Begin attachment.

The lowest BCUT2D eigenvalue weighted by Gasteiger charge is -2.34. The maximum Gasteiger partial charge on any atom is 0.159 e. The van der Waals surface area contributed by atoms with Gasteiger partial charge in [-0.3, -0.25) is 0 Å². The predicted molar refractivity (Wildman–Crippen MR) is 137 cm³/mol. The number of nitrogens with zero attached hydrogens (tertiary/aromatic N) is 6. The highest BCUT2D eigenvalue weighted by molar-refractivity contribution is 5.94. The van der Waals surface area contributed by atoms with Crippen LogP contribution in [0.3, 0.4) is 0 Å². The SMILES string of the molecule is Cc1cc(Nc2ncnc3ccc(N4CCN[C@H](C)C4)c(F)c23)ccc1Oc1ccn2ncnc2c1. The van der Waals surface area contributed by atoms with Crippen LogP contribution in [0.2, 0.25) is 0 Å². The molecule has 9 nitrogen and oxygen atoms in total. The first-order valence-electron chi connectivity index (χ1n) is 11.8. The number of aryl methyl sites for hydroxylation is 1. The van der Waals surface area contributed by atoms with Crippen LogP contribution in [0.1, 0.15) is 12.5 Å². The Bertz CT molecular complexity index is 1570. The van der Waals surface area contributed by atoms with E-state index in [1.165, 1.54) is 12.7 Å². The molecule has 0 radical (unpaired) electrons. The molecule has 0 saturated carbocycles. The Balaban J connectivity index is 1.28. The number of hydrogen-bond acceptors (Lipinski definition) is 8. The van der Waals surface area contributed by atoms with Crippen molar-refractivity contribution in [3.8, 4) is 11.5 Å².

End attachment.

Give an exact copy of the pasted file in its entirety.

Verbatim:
The lowest BCUT2D eigenvalue weighted by Gasteiger charge is -2.34. The maximum Gasteiger partial charge on any atom is 0.159 e. The van der Waals surface area contributed by atoms with Gasteiger partial charge in [-0.3, -0.25) is 0 Å². The predicted molar refractivity (Wildman–Crippen MR) is 137 cm³/mol. The number of nitrogens with zero attached hydrogens (tertiary/aromatic N) is 6. The highest BCUT2D eigenvalue weighted by molar-refractivity contribution is 5.94. The van der Waals surface area contributed by atoms with Crippen LogP contribution in [0.3, 0.4) is 0 Å². The SMILES string of the molecule is Cc1cc(Nc2ncnc3ccc(N4CCN[C@H](C)C4)c(F)c23)ccc1Oc1ccn2ncnc2c1. The van der Waals surface area contributed by atoms with Crippen LogP contribution in [0.2, 0.25) is 0 Å². The molecule has 9 nitrogen and oxygen atoms in total. The first-order valence-electron chi connectivity index (χ1n) is 11.8. The number of aryl methyl sites for hydroxylation is 1. The van der Waals surface area contributed by atoms with Crippen LogP contribution in [0.1, 0.15) is 12.5 Å². The Bertz CT molecular complexity index is 1570. The van der Waals surface area contributed by atoms with E-state index in [1.165, 1.54) is 12.7 Å². The molecule has 0 radical (unpaired) electrons. The molecule has 0 saturated carbocycles. The Balaban J connectivity index is 1.28. The number of hydrogen-bond acceptors (Lipinski definition) is 8. The van der Waals surface area contributed by atoms with Crippen molar-refractivity contribution in [3.8, 4) is 11.5 Å².